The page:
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Inside a Fiber Optic Cable

The core of optical fibers can be plastic (used for very short distances), but most are made from glass. And glass optical cables are made from silica, which, in pure form, has a very low loss in infrared region of the optical spectrum. Designed for longer distance, very high-performance data networking and telecommunications, fiber optic cable uses light to transmit information while the copper wire uses electricity.

Internal Construction

A fiber optic cable is composed of the core, cladding, coating, strengthening fibers and cable jacket, with its core and cladding being the two main elements. The core is the light transmission area of the fiber. The cladding is the layer completely surrounding the core. Surrounding the cladding is usually another layer, called a coating.

The internal construction of an optical fiber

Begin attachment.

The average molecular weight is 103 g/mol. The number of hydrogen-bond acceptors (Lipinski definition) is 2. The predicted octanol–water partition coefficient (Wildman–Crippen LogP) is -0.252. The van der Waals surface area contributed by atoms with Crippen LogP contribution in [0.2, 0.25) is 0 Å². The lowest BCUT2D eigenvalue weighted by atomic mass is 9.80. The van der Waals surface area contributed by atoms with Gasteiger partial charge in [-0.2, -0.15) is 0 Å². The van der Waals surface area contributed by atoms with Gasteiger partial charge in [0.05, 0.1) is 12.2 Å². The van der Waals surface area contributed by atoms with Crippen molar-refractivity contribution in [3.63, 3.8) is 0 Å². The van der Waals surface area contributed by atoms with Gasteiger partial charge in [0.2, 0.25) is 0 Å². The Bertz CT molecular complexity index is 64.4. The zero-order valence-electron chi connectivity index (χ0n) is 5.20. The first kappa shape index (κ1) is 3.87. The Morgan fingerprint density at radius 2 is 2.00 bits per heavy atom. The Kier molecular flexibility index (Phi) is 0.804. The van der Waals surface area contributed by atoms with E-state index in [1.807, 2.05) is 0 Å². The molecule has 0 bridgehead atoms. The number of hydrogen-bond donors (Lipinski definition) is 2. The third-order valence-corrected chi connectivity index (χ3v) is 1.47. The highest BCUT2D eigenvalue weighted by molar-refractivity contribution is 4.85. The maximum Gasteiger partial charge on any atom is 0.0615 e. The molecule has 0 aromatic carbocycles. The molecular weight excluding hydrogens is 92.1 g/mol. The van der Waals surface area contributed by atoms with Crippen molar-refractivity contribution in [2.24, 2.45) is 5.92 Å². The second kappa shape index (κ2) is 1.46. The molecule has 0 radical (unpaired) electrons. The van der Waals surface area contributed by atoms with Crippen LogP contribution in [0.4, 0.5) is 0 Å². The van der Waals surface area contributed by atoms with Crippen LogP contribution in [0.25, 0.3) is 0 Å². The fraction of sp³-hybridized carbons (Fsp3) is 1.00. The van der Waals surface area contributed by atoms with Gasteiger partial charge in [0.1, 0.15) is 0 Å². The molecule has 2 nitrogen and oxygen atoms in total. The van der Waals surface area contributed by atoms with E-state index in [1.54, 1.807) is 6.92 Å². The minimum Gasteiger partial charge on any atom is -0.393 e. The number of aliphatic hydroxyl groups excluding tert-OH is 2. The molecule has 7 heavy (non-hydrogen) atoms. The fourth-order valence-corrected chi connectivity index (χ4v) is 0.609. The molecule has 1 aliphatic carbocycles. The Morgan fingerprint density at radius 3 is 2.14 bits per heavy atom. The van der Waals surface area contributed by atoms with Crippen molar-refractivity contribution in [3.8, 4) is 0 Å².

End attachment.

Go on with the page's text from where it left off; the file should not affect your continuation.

Working Principle

The principle of light transmission in an optical fiber is known as the total internal reflection, which states that when the angle of incidence exceeds a critical value, light cannot get out of the glass; instead, the light bounces back in. Based on this principle, light can move easily down the fiber-optic line. When this principle is applied to the construction of the fiber-optic strand, it is possible to transmit information down fiber optic cable in the form of light pulses. The core must be a very clear and pure material for the light or in most cases near infrared light (850nm, 1300nm and 1500nm). That’s why glass and plastic are the main materials for optical fibers.

The working principle of an optical fiber



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